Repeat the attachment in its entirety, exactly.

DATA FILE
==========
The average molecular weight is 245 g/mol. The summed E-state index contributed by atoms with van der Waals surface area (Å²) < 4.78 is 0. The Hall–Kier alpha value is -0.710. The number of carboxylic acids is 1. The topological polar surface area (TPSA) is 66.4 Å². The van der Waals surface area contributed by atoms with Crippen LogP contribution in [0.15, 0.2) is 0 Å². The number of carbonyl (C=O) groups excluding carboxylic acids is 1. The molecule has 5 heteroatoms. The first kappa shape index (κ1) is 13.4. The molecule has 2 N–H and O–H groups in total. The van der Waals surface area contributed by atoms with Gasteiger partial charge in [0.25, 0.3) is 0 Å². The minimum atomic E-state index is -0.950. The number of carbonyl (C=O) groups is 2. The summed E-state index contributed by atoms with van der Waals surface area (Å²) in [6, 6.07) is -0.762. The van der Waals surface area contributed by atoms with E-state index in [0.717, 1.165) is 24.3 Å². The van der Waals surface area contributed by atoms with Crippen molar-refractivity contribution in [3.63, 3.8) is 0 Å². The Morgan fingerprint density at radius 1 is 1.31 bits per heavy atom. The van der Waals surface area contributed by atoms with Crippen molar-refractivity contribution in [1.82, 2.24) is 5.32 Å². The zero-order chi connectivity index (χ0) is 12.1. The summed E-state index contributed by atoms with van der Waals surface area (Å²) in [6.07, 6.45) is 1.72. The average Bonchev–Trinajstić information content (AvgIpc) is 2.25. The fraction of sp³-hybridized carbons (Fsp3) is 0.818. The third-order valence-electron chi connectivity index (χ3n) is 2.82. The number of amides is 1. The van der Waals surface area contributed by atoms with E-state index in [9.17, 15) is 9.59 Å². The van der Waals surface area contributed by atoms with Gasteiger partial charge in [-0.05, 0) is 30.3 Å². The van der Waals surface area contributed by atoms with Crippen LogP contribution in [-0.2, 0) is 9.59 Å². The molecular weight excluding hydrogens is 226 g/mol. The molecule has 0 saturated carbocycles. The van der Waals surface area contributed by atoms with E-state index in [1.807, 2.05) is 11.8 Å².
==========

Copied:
The average molecular weight is 245 g/mol. The summed E-state index contributed by atoms with van der Waals surface area (Å²) < 4.78 is 0. The Hall–Kier alpha value is -0.710. The number of carboxylic acids is 1. The topological polar surface area (TPSA) is 66.4 Å². The van der Waals surface area contributed by atoms with Crippen LogP contribution in [0.15, 0.2) is 0 Å². The number of carbonyl (C=O) groups excluding carboxylic acids is 1. The molecule has 5 heteroatoms. The first kappa shape index (κ1) is 13.4. The molecule has 2 N–H and O–H groups in total. The van der Waals surface area contributed by atoms with Gasteiger partial charge in [0.25, 0.3) is 0 Å². The minimum atomic E-state index is -0.950. The number of carbonyl (C=O) groups is 2. The summed E-state index contributed by atoms with van der Waals surface area (Å²) in [6, 6.07) is -0.762. The van der Waals surface area contributed by atoms with E-state index in [0.717, 1.165) is 24.3 Å². The van der Waals surface area contributed by atoms with Crippen molar-refractivity contribution in [3.63, 3.8) is 0 Å². The Morgan fingerprint density at radius 1 is 1.31 bits per heavy atom. The van der Waals surface area contributed by atoms with Crippen molar-refractivity contribution in [1.82, 2.24) is 5.32 Å². The zero-order chi connectivity index (χ0) is 12.1. The summed E-state index contributed by atoms with van der Waals surface area (Å²) in [6.07, 6.45) is 1.72. The average Bonchev–Trinajstić information content (AvgIpc) is 2.25. The fraction of sp³-hybridized carbons (Fsp3) is 0.818. The third-order valence-electron chi connectivity index (χ3n) is 2.82. The number of amides is 1. The van der Waals surface area contributed by atoms with E-state index in [9.17, 15) is 9.59 Å². The van der Waals surface area contributed by atoms with Gasteiger partial charge in [-0.05, 0) is 30.3 Å². The van der Waals surface area contributed by atoms with Crippen LogP contribution in [-0.2, 0) is 9.59 Å². The molecular weight excluding hydrogens is 226 g/mol. The molecule has 0 saturated carbocycles. The van der Waals surface area contributed by atoms with E-state index in [1.807, 2.05) is 11.8 Å².